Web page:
Modeling, Design and Control of Hybrid Electric Power and Propulsion for Future Low-Emission and Autonomous Vessels
Throughout the last decade, the focus on sustainability and reducing the environmental footprint has changed- and is still shaping the maritime industry. This transformation is driven by the motivation to combat climate change by reducing harmful greenhouse-gas (GHG) emissions. This has led to the development of hybrid power- and propulsion systems. As a result, modern vessels combine energy storage systems (ESS) with internal combustion engines (ICE) and fuel-cells (FC) as well as wind-assisted propulsion. The mix of energy sources can serve different purposes depending on the operation to minimize fuel-consumption, emissions, and down-time. In addition, all-electric ships (AES) are becoming more common as the quality and lifetime of energy storage systems are being improved. Considering the new era of autonomy and digitalization, all-electric- and hybrid power and propulsion systems will play an integral part to enable reliable, robust, and dependable autonomous vessels. As a result, onboard power systems are becoming an essential part of ships of the future.
The integration of the various energy sources is made possible by power electronic converters (PEC) to interface the onboard distribution and propulsion systems. Converter dominated shipboard power systems are complex systems with a high degree of flexibility. This leads to a situation where the dynamics of the power systems are determined by the structure of the low-level control systems. The low-level control layer is responsible for the behavioral dynamics, droop and current control. To elaborate further, the power converters are often off-the-shelf based, designed to operate in both terrestrial- and marine power systems with a stable predefined low-level behavior. It has been well documented that instabilities and oscillations occur when these power converters are interfaced to a common DC-bus due to their high-bandwidth controllers. This leads to an unintentional phenomenon known as negative incremental impedance, which could have a deteriorating effect on power system stability. Furthermore, the low-level controllers can also cause inter-harmonics when they interact with several power converters- and subjected to mechanical oscillations propagating through the motor drives and into the power system. A solution to this problem could be to preserve stability structurally through the low-level control to enable the flexibility and connectivity of the different power sources in hybrid power and propulsion systems.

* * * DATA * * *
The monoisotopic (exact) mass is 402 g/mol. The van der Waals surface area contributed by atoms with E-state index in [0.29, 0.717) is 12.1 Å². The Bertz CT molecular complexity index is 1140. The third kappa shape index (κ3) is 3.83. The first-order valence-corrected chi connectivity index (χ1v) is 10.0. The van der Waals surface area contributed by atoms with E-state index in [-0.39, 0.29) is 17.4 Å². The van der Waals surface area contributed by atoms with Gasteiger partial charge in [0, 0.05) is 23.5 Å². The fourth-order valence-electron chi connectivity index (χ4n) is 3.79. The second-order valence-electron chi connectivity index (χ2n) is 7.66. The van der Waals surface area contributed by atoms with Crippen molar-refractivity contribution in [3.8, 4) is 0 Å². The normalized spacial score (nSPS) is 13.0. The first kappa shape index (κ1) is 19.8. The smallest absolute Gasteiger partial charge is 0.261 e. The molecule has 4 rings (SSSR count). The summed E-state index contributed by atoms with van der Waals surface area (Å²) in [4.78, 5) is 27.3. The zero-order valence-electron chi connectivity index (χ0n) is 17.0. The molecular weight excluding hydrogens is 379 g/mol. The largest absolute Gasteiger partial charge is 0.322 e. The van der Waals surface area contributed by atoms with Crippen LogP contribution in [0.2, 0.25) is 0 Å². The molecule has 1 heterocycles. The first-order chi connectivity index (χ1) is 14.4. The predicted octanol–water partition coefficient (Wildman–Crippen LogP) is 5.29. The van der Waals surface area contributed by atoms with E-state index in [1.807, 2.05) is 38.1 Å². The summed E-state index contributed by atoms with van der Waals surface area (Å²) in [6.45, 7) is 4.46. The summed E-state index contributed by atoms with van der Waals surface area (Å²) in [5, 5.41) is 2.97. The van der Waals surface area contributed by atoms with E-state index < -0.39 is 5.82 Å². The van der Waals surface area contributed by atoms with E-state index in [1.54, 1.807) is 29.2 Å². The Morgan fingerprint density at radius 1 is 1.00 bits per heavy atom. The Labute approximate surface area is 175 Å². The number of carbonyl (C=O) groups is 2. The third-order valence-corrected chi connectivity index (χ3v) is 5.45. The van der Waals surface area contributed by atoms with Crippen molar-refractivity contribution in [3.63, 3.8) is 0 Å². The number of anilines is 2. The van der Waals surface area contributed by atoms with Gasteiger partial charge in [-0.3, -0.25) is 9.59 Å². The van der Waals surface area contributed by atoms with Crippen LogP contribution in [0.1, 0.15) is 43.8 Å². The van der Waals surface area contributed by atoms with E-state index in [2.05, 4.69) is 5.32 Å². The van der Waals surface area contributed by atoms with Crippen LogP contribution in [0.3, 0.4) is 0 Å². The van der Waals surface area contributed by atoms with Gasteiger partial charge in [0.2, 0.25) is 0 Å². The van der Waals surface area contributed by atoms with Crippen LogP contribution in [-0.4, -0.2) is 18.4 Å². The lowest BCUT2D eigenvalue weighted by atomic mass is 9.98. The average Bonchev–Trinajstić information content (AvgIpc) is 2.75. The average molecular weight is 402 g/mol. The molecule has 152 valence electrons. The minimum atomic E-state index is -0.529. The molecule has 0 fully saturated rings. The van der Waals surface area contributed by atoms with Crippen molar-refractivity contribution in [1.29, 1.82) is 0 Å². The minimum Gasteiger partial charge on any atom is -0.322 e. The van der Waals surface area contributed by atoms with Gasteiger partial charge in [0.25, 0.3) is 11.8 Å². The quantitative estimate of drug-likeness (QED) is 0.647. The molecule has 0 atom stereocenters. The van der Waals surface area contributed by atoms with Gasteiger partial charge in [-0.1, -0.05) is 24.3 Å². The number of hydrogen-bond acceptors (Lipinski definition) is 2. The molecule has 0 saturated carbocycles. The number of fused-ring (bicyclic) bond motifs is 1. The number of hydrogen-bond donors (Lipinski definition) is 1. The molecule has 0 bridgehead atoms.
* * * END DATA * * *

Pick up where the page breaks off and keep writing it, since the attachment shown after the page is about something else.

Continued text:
Onboard power systems are becoming increasingly complex. This complexity introduces several new challenges that are not addressed in today’s standards- and practice. Therefore, there is a need to develop more sophisticated methods and control systems to ensure the secure and reliable operation of the different components. This requires an overall system-based approach, with emphasis on the behavioural dynamics of the components and the energy efficient operational philosophy. This means building on the existing knowledge of vessel operation, combined with emerging concepts and a power system perspective. As a result, this will provide the technology and control-methods that enable flexible plug-and-play integration of energy sources in vessels with hybrid power systems.
1. By considering the variety of energy sources and the advanced propulsion units: how can the undesirable interaction between the power converters be mitigated to ensure stable, reliable, and the robust operation of future hybrid power systems?
2. Based on the lack of standards regarding transient performance and inter-harmonics for hybrid power systems, how should a concrete design framework and guidelines look like?
3. How should hybrid power systems be designed and controlled to ensure reliable operation for fully autonomous low-emission vessels?
Expected outcomes and industrial goals
1. A mathematical model of the hybrid power system needed for dynamic analysis and control system derivation.
2. A new low-level control structure that accounts for the complex behaviour of power electronic converters and ensures operational stability over a wide range of operating conditions.
3. A design framework and suggestive guidelines for the transient behaviour of power electronic dominated hybrid power systems, by mathematical models and advanced stability analysis